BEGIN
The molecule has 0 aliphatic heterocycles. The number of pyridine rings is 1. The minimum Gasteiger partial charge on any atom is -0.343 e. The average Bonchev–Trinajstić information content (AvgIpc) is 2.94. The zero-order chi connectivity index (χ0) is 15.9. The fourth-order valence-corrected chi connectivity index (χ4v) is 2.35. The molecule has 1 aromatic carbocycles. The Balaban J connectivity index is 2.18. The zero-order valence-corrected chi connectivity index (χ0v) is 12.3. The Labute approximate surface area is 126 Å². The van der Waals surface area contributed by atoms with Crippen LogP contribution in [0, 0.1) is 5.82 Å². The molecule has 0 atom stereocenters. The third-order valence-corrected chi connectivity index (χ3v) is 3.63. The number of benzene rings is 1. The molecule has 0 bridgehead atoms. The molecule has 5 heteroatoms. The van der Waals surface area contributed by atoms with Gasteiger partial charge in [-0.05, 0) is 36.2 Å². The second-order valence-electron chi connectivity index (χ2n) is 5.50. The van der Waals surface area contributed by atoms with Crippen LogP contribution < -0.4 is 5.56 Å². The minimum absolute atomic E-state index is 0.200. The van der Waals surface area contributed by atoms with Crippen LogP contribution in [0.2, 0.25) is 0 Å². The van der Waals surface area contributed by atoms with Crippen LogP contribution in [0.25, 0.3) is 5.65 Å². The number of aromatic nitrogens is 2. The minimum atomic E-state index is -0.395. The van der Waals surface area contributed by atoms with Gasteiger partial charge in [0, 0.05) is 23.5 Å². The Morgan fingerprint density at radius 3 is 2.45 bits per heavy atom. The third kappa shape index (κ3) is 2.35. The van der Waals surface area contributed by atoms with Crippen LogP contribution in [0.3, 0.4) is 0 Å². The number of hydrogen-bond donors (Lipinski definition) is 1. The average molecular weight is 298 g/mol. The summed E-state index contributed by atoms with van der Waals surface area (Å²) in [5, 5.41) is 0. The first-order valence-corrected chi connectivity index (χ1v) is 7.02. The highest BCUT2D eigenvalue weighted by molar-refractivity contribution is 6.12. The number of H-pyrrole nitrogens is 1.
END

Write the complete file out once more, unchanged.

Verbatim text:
The molecule has 0 aliphatic heterocycles. The number of pyridine rings is 1. The minimum Gasteiger partial charge on any atom is -0.343 e. The average Bonchev–Trinajstić information content (AvgIpc) is 2.94. The zero-order chi connectivity index (χ0) is 15.9. The fourth-order valence-corrected chi connectivity index (χ4v) is 2.35. The molecule has 1 aromatic carbocycles. The Balaban J connectivity index is 2.18. The zero-order valence-corrected chi connectivity index (χ0v) is 12.3. The Labute approximate surface area is 126 Å². The van der Waals surface area contributed by atoms with Crippen LogP contribution in [0, 0.1) is 5.82 Å². The molecule has 0 atom stereocenters. The third-order valence-corrected chi connectivity index (χ3v) is 3.63. The number of benzene rings is 1. The molecule has 0 bridgehead atoms. The molecule has 5 heteroatoms. The van der Waals surface area contributed by atoms with Gasteiger partial charge in [-0.05, 0) is 36.2 Å². The second-order valence-electron chi connectivity index (χ2n) is 5.50. The van der Waals surface area contributed by atoms with Crippen LogP contribution < -0.4 is 5.56 Å². The minimum absolute atomic E-state index is 0.200. The van der Waals surface area contributed by atoms with Crippen LogP contribution in [0.2, 0.25) is 0 Å². The van der Waals surface area contributed by atoms with Crippen LogP contribution in [0.25, 0.3) is 5.65 Å². The number of aromatic nitrogens is 2. The minimum atomic E-state index is -0.395. The van der Waals surface area contributed by atoms with Gasteiger partial charge in [0, 0.05) is 23.5 Å². The Morgan fingerprint density at radius 3 is 2.45 bits per heavy atom. The third kappa shape index (κ3) is 2.35. The van der Waals surface area contributed by atoms with Crippen LogP contribution in [0.3, 0.4) is 0 Å². The number of hydrogen-bond donors (Lipinski definition) is 1. The average molecular weight is 298 g/mol. The summed E-state index contributed by atoms with van der Waals surface area (Å²) in [5, 5.41) is 0. The first-order valence-corrected chi connectivity index (χ1v) is 7.02. The highest BCUT2D eigenvalue weighted by molar-refractivity contribution is 6.12. The number of H-pyrrole nitrogens is 1.